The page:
A while back I needed a reference letter from a professor from graduate school. I went to see the first guy I thought of, who was widely-known in the field and could have helped strengthen the application I was preparing. We hadn’t really hit it off so well in class, but I thought it was worth a try.
I should have listened to my first instincts. “Sure, I’ll write a letter for you, Chris,” he said. “I’ll tell them you were a good student.”
“Good student” is the kiss of death in any academic reference letter, so that was all I needed to hear. In academia, and life in general, no one cares about someone who’s merely good. I said goodbye, never followed up about the letter, and eventually found someone else who could write a much better one for me.
Good Student, Good Writer
I think of this story now as I prepare to head off for two weeks of vacation and planning. In addition to my notes on the year and ideas for 2010, I’m also bringing along a printed copy of my 54,000 word book manuscript. This time next year, the book will be out and people will be writing reviews on Amazon and elsewhere. Somewhere, someone might actually be talking about it with a friend.
This thought terrifies me.
It’s one thing to edit a 1,000 word blog post; it’s another to edit a 54,000 word book. I feel resistance towards the whole concept. I want it to be completely, 100% done—but it’s not. It’s more like 90% done, maybe even 95%… but right now, I know in my heart that it’s only a good book, not the excellent one I want to see on the shelf at Barnes & Noble or Chapters.
But enough about me; let’s talk about you.
To go from good to excellent is not always necessary. You can do very well in many areas of life just by being good. In fact, I think that the pursuit of perfection can sometimes serve as a form of life avoidance. It’s often better to face your fear and just get something out there, perfection be damned.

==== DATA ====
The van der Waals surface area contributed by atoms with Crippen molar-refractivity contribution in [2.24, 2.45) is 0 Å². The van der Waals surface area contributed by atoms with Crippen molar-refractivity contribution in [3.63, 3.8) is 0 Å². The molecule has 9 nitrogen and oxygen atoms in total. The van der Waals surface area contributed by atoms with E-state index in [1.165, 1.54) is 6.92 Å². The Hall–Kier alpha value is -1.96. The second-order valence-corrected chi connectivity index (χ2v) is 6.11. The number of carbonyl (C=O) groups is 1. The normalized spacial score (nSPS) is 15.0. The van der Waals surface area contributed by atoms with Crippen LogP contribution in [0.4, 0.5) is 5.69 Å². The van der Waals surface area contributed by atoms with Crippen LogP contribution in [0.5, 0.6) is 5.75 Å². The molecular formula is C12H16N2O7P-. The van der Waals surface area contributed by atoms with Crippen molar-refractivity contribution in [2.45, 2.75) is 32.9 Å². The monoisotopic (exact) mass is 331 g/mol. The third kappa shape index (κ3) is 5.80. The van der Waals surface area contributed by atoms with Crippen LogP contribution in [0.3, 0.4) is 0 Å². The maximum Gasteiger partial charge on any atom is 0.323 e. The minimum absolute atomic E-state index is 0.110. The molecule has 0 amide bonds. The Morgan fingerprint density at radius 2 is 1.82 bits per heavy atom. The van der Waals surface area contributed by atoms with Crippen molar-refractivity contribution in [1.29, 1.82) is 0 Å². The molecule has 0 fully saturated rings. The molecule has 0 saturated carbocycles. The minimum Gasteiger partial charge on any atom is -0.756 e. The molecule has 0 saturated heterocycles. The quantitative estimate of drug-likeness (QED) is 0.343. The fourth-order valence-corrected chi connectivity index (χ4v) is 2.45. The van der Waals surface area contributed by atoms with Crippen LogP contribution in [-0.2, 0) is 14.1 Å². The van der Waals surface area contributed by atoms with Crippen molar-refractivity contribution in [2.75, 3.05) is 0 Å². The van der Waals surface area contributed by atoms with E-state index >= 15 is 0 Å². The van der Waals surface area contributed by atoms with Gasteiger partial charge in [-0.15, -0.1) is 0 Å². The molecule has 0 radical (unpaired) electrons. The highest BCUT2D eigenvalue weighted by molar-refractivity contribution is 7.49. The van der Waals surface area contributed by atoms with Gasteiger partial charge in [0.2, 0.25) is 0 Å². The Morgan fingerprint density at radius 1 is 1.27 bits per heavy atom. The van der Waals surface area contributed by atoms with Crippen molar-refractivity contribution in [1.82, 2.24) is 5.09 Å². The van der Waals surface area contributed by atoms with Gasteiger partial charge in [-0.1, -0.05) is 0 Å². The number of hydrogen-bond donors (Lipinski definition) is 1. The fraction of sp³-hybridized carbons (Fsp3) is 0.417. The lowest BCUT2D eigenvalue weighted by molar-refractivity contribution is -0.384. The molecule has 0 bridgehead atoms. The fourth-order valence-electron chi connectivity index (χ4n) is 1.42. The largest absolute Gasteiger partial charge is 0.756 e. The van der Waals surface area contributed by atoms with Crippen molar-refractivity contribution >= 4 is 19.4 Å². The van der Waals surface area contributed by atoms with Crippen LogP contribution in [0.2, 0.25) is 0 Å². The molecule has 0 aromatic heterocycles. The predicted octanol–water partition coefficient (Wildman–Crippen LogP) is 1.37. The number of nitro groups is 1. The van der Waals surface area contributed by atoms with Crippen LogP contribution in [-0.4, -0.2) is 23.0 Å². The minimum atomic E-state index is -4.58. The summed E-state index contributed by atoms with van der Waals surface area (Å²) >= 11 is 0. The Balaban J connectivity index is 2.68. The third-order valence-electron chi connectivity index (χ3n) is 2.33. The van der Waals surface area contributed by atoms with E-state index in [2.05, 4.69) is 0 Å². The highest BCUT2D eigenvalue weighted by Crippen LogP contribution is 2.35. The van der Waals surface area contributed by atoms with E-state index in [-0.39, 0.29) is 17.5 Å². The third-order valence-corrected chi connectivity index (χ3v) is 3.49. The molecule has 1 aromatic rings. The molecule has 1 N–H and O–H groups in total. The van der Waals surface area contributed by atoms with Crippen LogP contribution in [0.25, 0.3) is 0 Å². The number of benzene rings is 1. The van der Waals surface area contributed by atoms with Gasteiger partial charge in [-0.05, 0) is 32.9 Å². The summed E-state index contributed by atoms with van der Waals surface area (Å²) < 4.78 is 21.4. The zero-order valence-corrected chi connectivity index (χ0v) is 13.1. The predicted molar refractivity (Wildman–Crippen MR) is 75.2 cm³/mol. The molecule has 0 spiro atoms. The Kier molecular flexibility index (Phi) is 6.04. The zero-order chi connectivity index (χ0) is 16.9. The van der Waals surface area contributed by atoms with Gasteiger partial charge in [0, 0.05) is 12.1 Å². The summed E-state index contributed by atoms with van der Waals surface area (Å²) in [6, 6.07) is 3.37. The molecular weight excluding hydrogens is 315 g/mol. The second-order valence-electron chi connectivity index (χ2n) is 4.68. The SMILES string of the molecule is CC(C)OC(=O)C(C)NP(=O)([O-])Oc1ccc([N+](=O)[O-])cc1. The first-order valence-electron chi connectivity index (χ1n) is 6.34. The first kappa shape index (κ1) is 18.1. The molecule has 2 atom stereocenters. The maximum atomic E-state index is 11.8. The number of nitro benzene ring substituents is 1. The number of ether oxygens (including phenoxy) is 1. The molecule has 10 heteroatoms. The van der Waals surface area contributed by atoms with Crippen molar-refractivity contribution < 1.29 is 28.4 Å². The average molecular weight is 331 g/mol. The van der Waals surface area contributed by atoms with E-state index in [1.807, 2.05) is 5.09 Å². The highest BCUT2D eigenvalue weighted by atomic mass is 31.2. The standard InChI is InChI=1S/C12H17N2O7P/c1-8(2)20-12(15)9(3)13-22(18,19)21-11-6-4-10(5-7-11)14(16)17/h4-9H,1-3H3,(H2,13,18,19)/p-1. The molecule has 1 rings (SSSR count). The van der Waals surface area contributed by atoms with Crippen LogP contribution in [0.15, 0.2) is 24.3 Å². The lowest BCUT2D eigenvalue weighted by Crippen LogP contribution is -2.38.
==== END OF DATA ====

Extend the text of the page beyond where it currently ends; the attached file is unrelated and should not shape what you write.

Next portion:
There’s probably something, though, that you want to be better-than-good at. When it comes to that thing you desperately want to be proud of, you understand the difference between good and excellent very well. You can look at it and tell right away if it needs more work, even when other people are happy with it.
The solution in this case is to keep going, whatever it takes. Create draft after draft until you’re really satisfied. Embrace the purity of pursuing excellence for excellence’s sake. Above all, don’t settle for the good!
The Little Things
By the way, making something good is usually about getting a few big things right, but excellence is about refining all of the little things. That’s why you need to pay careful attention to revisions, whatever form they take in your own work.
I’m looking forward to the annual review that I’ll describe in more detail over the next few posts, but I’ll also be working on that final 5-10% of the book. Let’s close with words of wisdom from the great Lily Tomlin:
“Sometimes I worry about being a success in a mediocre world.”
I worry about that too. That’s why, sometimes, the good is not good enough. When it’s all said and done, it’s nice to have something you’re really proud of.
QUESTION: What are you striving for excellence? What are you happy to leave with just being good?
“Museum of Bad Art” Image by MisterBisson